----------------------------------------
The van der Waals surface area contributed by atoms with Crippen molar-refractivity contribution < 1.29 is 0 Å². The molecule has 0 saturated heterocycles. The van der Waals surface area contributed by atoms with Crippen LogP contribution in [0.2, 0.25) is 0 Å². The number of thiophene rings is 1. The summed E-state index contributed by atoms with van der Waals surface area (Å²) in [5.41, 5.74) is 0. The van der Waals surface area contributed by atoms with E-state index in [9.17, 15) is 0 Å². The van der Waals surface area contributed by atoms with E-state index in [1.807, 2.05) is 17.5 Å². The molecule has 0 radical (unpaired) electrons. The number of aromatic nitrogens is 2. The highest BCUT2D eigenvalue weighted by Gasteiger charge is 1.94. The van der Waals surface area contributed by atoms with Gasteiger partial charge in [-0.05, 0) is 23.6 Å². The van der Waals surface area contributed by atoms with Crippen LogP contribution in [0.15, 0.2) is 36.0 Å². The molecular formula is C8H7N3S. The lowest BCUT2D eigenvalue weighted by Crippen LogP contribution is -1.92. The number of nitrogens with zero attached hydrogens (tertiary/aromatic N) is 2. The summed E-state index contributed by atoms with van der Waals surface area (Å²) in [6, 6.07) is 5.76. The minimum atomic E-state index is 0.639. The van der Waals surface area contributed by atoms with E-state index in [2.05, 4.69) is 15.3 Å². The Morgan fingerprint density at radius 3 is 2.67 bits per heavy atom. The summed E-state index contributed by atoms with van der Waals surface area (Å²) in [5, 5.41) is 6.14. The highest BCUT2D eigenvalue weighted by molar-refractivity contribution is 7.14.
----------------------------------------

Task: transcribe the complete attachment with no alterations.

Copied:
The van der Waals surface area contributed by atoms with Crippen molar-refractivity contribution < 1.29 is 0 Å². The molecule has 0 saturated heterocycles. The van der Waals surface area contributed by atoms with Crippen LogP contribution in [0.2, 0.25) is 0 Å². The number of thiophene rings is 1. The summed E-state index contributed by atoms with van der Waals surface area (Å²) in [5.41, 5.74) is 0. The van der Waals surface area contributed by atoms with E-state index in [9.17, 15) is 0 Å². The van der Waals surface area contributed by atoms with E-state index in [1.807, 2.05) is 17.5 Å². The molecule has 0 radical (unpaired) electrons. The number of aromatic nitrogens is 2. The highest BCUT2D eigenvalue weighted by Gasteiger charge is 1.94. The van der Waals surface area contributed by atoms with Gasteiger partial charge in [-0.05, 0) is 23.6 Å². The van der Waals surface area contributed by atoms with Crippen LogP contribution in [0.15, 0.2) is 36.0 Å². The molecular formula is C8H7N3S. The lowest BCUT2D eigenvalue weighted by Crippen LogP contribution is -1.92. The number of nitrogens with zero attached hydrogens (tertiary/aromatic N) is 2. The summed E-state index contributed by atoms with van der Waals surface area (Å²) in [6, 6.07) is 5.76. The minimum atomic E-state index is 0.639. The van der Waals surface area contributed by atoms with E-state index in [2.05, 4.69) is 15.3 Å². The Morgan fingerprint density at radius 3 is 2.67 bits per heavy atom. The summed E-state index contributed by atoms with van der Waals surface area (Å²) in [5, 5.41) is 6.14. The highest BCUT2D eigenvalue weighted by molar-refractivity contribution is 7.14.